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Format: Gebundene Ausgabe
Who is the Yarn Harlot? She is the inner voice of knitters everywhere. She writes what all of us are thinking, and she writes what only she could think of (and it's up to you do decide which is which).
In this, her third collection of knitting and non-knitting-related essays (although she does try to use the word "knit" at least once in each, even if it's in the last line), you'll find some old favourites as well as some new ones. Returning are her elaborate love/hate letters to inanimate objects, mostly knitted ones. Missing are her hilarious "Dear Designer" letters; although, there is one that could have disintegrated into one if not, I think, for her personal relationship with Nancy Bush and a healthy realization that this particular train wreck was not, this time, the fault of the designer.
Appearing for the first time is a treatise on... *gasp!* -- crochet. (Yes, I have a new appreciation for it now because of Stephanie Pearl-McPhee. Who would have thought it possible?)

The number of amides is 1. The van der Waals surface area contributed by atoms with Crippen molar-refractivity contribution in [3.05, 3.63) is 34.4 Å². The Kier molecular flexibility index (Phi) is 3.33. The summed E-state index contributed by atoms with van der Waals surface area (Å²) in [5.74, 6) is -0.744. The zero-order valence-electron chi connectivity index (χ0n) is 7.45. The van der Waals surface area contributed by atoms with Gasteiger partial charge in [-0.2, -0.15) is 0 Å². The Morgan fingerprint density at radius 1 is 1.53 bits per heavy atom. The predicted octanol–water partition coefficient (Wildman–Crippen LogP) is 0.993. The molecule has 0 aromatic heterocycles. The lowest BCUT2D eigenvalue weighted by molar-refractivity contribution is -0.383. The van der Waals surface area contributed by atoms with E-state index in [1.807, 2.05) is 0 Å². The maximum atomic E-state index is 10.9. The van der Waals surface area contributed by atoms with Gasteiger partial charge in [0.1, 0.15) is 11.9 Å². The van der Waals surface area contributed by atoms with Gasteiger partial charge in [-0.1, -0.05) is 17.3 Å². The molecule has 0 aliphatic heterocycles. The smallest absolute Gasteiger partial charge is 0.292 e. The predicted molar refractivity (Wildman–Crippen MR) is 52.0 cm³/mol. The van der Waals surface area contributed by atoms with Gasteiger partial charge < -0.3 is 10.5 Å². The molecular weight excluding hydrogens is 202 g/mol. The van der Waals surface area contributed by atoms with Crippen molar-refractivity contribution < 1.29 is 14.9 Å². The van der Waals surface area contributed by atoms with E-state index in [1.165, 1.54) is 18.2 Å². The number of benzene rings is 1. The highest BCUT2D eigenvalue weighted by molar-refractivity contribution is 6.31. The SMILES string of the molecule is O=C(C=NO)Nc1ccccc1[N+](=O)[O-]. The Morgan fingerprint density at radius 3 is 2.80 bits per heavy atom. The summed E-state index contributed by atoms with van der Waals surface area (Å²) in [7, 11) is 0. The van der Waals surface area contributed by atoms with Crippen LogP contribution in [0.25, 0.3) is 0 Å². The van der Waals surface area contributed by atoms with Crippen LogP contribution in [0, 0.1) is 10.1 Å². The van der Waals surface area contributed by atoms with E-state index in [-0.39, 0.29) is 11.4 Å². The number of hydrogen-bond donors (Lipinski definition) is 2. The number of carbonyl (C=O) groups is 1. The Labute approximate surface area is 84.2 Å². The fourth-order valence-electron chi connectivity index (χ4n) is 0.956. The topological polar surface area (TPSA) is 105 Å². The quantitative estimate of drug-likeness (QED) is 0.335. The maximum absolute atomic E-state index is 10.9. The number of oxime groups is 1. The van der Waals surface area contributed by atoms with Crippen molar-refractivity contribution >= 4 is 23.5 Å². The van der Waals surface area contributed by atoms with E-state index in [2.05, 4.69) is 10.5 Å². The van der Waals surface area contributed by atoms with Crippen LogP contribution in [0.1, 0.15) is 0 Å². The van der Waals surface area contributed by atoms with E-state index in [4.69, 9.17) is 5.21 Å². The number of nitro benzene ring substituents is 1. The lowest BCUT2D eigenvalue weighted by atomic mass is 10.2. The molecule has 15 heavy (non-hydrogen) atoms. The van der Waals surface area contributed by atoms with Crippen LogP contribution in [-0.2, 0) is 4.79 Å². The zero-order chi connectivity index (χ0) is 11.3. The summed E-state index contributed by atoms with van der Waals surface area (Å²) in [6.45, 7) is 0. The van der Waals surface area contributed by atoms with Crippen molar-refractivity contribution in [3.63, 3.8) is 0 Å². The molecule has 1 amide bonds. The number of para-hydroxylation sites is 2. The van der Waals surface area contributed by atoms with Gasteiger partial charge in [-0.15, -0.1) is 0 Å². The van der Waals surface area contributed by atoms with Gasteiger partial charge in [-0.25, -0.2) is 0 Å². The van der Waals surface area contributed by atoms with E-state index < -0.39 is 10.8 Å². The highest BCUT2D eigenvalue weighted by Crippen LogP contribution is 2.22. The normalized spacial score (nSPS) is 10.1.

Also returning are her insights into life, knitting obsession, and the insanity of teenagers. It's clear that the Yarn Harlot spends most of her time thinking deeply and philosophically about all things yarny and yarn related, and we all get to benefit from her musings. As usual, she had me laughing out loud, and, unexpectedly, she about had me in tears a couple times, too.
Because of our dear Yarn Harlot, I could tell my husband that that it's okay that I am a crytoscopophiliac because there's a word for it and because apparently everyone else is one, too -- except, of course, for him. He still thinks I'm crazy, but I think he's about used to it by now.
I also discovered that it's the non-knitters who are insane time-wasters, not me. Yay! (Some may beg to differ, but I prefer to be biased towards my own hobby, thankyouverymuch.) I don't think I really needed her to tell me that, but it was nice to hear it just the same. Actually, I think that's why we all love her so much: she makes us feel good and normal and like productive members of society, like knitting is the only sane thing that is holding the world together at its seams. (They are kitchener-stitch seams, of course.) And really, who doesn't want to feel like that, while having a good laugh over a cup of coffee and a one-point knitting project?
I'd say that the Yarn Harlot has done it again.
And if you've read her books or blog before, you'll know what I mean.
(And if you haven't, and you like yarn or knitting even the teensiest little bit, then for the love of all things woolly, go and read something by her right now. You won't regret it.)